There was not a whole lot of rum distilling expertise in Japan, yet Mr. Takeuchi did manage to spend a whole three days (!!) soaking up the advice of another small distillery owner, Mr. Ichiro Akuto of Chichibu (he was the grandson of the founder of the now-defunct Hanyu Distillery), which had been operating since 2008, and used small copper stills from Forsythe’s to make a range of whiskies. On the advice of Mr. Akuto, he ordered a wash and spirit still from Forsythe’s as well, and when they arrived in Japan, assembled them himself; he dispensed with wooden washbacks and went with stainless steel instead, figuring that if it was good enough for Glenfarclas, it was good enough for him. Having found his water supply, established his site close by, and having assembled his equipment (personally), he next sourced his brown sugar from Tarama-jima (a small island in the Okinawa archipelago) …one can only wonder what would have happened had he found the perfect water next to a sugar plantation in the south of Japan.  Most likely he would have gotten into cane cultivation, and made his own sugar as well.

Photograph Copyright © Niko Neefs

All preparations complete, Mr. Takeuchi was ready to commence operations in 2013, two years after having made his initial decision, without hiring any staff…and without quitting his day job.

The source of the fermented wash is neither molasses nor cane juice, but brown sugar (muscavado) and water, which may explain something of the rums’ interesting profiles, seeming to be somewhat of a hybrid of both agricoles and molasses-based rum, without exactly being either. Mr. Takeuchi has noted on his website that this was a deliberate choice: “[I aimed]… to discard the variable of bitterness or off-flavor from sugar cane juice and molasses, and to enhance the clear, refined sweetness and… [lingering tastes] that I had in mind.” After the first distillation of the wash – fermentation takes about four days — Mr. Takeuchi’s process for making rum relies heavily on the second distillation, where careful monitoring of the spirit quality and the cut phases to reduce the amount of undesirable feints (he sometimes tastes every few minutes).  Usually in the three standard cuts (‘heads’, ‘hearts’ and ‘tails’), it’s the ‘heart’ you want to keep – the skill comes in knowing when to start taking out the distillate from that middle phase, before which you throw away the ‘head’ and after which you dispense with the ‘tails’ (unless in the latter case you’re after some interesting effects, or wish to use them both to redistill later).  It would appear that Mr. Takeuchi has a flair for making his cuts just right, which he rather drily attributes to an appreciation for his wife and other’s home cooking in developing his sense of taste and smell. However, one can also assume that something more personal is at work here, as evinced in a remark Mr. Takeuchi made, oddly similar to one Fabio Rossi of Rum Nation also expounded: it comes down to “trusting your nose and your instinct…we all know what’s good and what isn’t.”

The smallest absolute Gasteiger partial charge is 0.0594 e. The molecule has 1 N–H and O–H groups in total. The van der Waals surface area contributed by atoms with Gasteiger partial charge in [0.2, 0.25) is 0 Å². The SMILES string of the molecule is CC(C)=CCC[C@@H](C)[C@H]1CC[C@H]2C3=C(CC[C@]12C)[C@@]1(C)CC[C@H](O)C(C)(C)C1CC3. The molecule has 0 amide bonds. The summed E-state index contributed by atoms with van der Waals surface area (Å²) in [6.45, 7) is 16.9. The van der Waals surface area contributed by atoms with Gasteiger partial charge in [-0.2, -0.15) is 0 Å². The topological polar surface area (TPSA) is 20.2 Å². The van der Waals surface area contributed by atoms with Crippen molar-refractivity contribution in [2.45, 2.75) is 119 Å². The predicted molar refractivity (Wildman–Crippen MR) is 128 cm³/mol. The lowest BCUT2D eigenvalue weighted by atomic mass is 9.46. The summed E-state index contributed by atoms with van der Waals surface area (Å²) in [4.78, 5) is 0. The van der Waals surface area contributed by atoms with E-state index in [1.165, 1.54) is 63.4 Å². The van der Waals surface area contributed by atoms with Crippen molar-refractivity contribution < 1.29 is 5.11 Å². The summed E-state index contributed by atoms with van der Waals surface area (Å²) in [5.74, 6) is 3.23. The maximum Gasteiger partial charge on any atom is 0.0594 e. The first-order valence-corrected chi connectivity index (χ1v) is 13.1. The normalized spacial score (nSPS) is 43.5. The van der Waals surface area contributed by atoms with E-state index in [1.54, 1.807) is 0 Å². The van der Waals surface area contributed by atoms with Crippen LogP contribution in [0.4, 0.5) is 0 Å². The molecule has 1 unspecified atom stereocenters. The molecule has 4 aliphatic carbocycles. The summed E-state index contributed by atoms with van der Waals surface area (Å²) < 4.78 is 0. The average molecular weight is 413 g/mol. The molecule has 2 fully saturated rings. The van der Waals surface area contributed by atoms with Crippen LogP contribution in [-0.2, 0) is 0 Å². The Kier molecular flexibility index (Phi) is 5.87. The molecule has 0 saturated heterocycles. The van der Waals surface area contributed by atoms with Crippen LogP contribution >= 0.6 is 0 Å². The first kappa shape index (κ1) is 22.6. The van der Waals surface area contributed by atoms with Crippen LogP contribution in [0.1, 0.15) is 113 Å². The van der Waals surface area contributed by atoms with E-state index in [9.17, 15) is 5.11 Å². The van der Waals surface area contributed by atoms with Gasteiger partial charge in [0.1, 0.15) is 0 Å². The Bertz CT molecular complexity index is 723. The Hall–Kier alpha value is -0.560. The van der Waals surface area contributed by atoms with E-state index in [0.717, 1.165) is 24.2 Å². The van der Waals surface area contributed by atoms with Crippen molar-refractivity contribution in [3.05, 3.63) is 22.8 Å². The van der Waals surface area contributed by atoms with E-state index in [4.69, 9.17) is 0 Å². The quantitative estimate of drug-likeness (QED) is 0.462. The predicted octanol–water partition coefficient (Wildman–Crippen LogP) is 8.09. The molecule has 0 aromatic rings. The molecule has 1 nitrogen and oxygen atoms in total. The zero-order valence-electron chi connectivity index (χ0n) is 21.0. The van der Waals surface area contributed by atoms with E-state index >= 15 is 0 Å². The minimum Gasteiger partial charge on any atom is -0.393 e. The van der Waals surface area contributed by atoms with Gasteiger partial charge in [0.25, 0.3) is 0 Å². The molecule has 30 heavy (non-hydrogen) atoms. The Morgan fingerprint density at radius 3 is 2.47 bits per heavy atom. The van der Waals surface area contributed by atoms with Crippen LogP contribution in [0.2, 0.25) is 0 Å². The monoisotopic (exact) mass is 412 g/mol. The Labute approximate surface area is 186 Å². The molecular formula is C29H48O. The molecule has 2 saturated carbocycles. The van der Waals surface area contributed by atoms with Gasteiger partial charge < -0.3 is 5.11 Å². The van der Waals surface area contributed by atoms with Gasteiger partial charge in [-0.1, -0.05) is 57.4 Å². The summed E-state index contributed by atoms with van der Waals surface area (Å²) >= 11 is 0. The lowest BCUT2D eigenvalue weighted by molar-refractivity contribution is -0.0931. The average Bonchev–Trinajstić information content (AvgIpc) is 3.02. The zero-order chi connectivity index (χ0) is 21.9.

Photograph Copyright © Niko Neefs

Because bottle shape in Japan is highly standardized – depending on the bottle one can tell immediately whether it contains local tipples like nihonshu (sake) or shochu – Nine Leaves sourced its glassware from France, and bottles the non-chill-filtered by hand, as well as manually affixing the labels (sometimes the family chips in to help).  At the time when the company began in 2013, it issued an unaged ‘Clear’ rum, bottled at 50% (it’s the same as a ‘white’ – the name was chosen to reference the glaze mined in the mountain).  In that same year Mr. Takeuchi, thinking beyond making just a localized white lightning, sourced 225 liter virgin oak casks, of American and French oak, one of each.  His intention was to set aside perhaps 60% of his production, create two gold variations aged for perhaps six months, and move on to ageing 20% more into a dark set of rums aged for more than two years (the remainder will be white rum). And there are already plans to use ex-sherry, ex-bourbon and ex-wine barrels (this last from California) as well, so certainly we can expect to see the range of Nine Leaves expand in the years to come.